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Dining in was a different experience. We were seated in a private room with ample lighting and seating for four. It felt isolated from the rest of the restaurant and would be perfect if you were looking for a private date. Similar to the takeout menu, the dine-in menu caters to group dining with large sushi and sashimi platters. There was an assortment of cooked dishes and I was tempted to go the combination dinner which gives you the option of choosing several dishes for a fixed price. In the end, we decided on a sushi/sashimi platter, the shrimp gyoza and the tuna tataki salad. From my previous takeout experience, I was hesitant about the salad but agreed since the menu described as having a vinaigrette dressing. I was impressed with how quick the large sushi/sashimi platter arrived as it was beautifully presented on a wooden boat. The sushi and sashimi was fresh and the maki’s were well prepared. They put great effort in their presentation and it definitely shows.

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The salad was the next to arrive and true to form, presentation was well done. Flavor wise, the salad again missed the mark. The tuna was seasoned with a Cajun spice blend which completely masked the tuna’s delicate flavor and to top it off, the salad had a balsamic dressing. The combination of raw tuna, Cajun spices and balsamic dressing just didn’t work. So strike two on the salad front and I don’t know if I’m willing to try a third time, even if it’s supposed to be a charm.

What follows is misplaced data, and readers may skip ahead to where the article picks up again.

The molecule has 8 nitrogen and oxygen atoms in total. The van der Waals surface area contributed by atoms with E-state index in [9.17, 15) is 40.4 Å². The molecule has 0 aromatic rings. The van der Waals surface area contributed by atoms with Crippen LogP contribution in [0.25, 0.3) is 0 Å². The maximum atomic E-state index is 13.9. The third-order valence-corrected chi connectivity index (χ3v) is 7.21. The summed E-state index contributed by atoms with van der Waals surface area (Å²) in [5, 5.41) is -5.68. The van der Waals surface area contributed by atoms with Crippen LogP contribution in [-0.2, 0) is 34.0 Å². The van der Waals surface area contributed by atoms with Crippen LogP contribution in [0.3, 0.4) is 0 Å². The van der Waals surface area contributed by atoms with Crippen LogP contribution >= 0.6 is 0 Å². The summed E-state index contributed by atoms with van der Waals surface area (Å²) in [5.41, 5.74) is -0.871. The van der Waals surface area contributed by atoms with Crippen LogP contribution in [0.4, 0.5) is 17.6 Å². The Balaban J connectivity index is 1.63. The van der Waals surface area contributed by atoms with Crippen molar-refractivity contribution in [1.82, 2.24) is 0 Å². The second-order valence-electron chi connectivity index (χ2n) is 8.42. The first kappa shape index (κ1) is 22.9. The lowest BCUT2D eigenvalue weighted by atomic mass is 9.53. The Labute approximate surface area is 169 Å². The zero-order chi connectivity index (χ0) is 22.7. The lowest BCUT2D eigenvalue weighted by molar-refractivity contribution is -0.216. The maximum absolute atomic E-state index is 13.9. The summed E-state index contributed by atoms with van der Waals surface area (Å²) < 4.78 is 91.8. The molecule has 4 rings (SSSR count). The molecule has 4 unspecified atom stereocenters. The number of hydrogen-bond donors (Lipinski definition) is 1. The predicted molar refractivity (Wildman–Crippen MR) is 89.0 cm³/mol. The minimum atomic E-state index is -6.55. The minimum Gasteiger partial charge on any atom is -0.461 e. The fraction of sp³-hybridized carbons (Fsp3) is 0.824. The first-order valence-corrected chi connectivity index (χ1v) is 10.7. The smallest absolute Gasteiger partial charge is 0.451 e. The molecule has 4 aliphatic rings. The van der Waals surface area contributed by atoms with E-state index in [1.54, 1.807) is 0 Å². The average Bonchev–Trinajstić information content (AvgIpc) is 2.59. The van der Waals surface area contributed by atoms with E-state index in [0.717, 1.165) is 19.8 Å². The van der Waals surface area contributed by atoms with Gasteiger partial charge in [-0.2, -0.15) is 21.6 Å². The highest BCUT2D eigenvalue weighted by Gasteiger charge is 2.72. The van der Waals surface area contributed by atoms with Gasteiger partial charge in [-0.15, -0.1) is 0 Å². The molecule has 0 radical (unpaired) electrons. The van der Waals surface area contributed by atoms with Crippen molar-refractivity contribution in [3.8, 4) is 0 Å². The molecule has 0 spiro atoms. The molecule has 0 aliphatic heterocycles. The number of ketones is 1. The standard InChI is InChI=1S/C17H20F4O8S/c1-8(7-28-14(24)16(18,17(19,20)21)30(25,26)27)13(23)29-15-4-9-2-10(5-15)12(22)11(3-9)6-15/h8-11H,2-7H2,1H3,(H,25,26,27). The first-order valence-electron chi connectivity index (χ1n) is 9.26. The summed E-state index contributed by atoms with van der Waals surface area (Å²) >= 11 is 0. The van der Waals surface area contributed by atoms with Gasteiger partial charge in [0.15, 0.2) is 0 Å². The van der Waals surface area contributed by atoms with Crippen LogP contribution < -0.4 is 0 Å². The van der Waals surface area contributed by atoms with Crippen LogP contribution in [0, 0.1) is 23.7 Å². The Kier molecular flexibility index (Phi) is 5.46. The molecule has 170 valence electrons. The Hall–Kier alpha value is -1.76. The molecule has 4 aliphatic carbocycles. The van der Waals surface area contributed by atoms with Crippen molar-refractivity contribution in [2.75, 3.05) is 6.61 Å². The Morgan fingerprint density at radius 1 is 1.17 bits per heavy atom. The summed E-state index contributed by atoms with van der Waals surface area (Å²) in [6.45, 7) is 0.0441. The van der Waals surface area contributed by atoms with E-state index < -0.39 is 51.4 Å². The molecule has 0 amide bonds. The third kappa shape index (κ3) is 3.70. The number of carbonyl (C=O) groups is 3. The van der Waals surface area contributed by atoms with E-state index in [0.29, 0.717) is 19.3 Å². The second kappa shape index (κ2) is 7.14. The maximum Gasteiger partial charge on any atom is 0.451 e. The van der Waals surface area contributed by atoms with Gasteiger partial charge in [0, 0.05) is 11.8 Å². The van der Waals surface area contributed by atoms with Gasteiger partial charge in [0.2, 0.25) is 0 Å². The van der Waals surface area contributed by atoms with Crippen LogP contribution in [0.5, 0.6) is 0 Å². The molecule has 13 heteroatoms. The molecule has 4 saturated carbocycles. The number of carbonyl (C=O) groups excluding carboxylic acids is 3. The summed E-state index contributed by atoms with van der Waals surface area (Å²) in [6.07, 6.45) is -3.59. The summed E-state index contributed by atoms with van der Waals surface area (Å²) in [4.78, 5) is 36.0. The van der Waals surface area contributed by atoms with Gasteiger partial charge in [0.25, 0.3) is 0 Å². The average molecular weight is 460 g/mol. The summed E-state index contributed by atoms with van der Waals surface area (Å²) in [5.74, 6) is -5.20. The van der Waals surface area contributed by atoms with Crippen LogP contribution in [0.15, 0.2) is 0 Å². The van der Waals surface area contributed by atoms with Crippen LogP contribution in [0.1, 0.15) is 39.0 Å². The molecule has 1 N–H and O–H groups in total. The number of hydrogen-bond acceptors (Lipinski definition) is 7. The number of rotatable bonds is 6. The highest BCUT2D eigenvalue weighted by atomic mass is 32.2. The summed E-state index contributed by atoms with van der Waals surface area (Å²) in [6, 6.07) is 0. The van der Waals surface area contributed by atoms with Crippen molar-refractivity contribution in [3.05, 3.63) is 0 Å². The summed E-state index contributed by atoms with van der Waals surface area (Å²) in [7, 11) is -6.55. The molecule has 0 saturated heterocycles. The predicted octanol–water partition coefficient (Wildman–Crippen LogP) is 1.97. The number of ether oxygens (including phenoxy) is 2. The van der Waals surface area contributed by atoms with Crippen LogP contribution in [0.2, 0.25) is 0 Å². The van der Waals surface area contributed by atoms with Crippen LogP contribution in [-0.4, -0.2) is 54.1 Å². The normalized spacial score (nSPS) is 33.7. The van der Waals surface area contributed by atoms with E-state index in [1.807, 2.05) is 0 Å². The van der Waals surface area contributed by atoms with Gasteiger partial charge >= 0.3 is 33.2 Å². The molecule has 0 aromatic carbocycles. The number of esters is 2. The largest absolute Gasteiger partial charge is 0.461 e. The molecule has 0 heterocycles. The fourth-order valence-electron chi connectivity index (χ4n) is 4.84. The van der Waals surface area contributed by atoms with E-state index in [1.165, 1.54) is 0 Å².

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The shrimp gyoza were the final item to arrive and again presentation was impressive. Three gyoza were neatly arranged on a bed of green onions and deep fried wontons with a side of a basic soy sauce and vinegar mixture. One of my favorite things about gyoza are the crispy bottoms of the steamed dumplings. Unfortunately, in order to achieve this crispiness, the shrimp were complete overcooked and rubbery in texture. Although pleasing to look at, it didn’t taste very good. I also felt somewhat wasteful, since you leave behind the deep fried wontons and the bed of green onions. I don’t feel bad for leaving behind a sprig of parsley, but a quarter cup of green onions seems a bit wasteful. Overall, service was excellent and the food arrived in a timely manner. Even though we were tucked into a private hut, our orders were taken quickly and our tea was refilled frequently. So two thumbs up for the service staff.

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So comparing the takeout and dine-in experiences, one thing is clear. I’ll be back for the sushi and sashimi and the service was excellent during my take-out and dine-in experiences. So next time I’ve got a craving for sushi, I’ll definitely head in Ebisu’s/Kamei Royale/Kamakura’s direction. Hopefully they’ll finalize their name one day.

Ebisu (Kamei Royale) on Urbanspoon